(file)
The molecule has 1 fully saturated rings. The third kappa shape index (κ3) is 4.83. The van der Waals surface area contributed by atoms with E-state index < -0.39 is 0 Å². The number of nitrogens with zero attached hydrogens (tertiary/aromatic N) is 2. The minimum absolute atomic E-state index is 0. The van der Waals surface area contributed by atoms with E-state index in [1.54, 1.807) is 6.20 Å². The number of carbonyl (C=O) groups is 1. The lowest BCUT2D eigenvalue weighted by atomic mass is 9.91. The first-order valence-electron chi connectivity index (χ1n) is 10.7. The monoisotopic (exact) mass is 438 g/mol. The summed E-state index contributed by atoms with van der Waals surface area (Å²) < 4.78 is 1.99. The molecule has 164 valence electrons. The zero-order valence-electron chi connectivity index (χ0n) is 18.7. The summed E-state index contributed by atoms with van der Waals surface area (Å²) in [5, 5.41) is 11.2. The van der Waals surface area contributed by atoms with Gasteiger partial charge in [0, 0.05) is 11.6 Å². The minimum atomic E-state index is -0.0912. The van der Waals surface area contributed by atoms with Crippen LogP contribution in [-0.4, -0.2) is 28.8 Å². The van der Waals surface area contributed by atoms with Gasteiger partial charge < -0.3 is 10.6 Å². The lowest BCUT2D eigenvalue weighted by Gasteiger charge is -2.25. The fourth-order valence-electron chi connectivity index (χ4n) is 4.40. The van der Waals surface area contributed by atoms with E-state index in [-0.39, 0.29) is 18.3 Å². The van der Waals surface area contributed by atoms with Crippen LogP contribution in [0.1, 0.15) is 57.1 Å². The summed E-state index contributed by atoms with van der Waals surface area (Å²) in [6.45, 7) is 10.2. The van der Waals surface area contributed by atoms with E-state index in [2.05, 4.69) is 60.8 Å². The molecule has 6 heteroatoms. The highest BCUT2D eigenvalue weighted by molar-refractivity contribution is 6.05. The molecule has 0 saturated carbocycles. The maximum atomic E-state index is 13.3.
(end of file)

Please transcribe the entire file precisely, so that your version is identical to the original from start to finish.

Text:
The molecule has 1 fully saturated rings. The third kappa shape index (κ3) is 4.83. The van der Waals surface area contributed by atoms with E-state index < -0.39 is 0 Å². The number of nitrogens with zero attached hydrogens (tertiary/aromatic N) is 2. The minimum absolute atomic E-state index is 0. The van der Waals surface area contributed by atoms with E-state index in [1.54, 1.807) is 6.20 Å². The number of carbonyl (C=O) groups is 1. The lowest BCUT2D eigenvalue weighted by atomic mass is 9.91. The first-order valence-electron chi connectivity index (χ1n) is 10.7. The monoisotopic (exact) mass is 438 g/mol. The summed E-state index contributed by atoms with van der Waals surface area (Å²) < 4.78 is 1.99. The molecule has 164 valence electrons. The zero-order valence-electron chi connectivity index (χ0n) is 18.7. The summed E-state index contributed by atoms with van der Waals surface area (Å²) in [5, 5.41) is 11.2. The van der Waals surface area contributed by atoms with Gasteiger partial charge in [0, 0.05) is 11.6 Å². The minimum atomic E-state index is -0.0912. The van der Waals surface area contributed by atoms with Crippen LogP contribution in [-0.4, -0.2) is 28.8 Å². The van der Waals surface area contributed by atoms with Gasteiger partial charge < -0.3 is 10.6 Å². The lowest BCUT2D eigenvalue weighted by Gasteiger charge is -2.25. The fourth-order valence-electron chi connectivity index (χ4n) is 4.40. The van der Waals surface area contributed by atoms with E-state index in [-0.39, 0.29) is 18.3 Å². The van der Waals surface area contributed by atoms with Crippen LogP contribution in [0.1, 0.15) is 57.1 Å². The summed E-state index contributed by atoms with van der Waals surface area (Å²) in [6.45, 7) is 10.2. The van der Waals surface area contributed by atoms with E-state index in [2.05, 4.69) is 60.8 Å². The molecule has 6 heteroatoms. The highest BCUT2D eigenvalue weighted by molar-refractivity contribution is 6.05. The molecule has 0 saturated carbocycles. The maximum atomic E-state index is 13.3.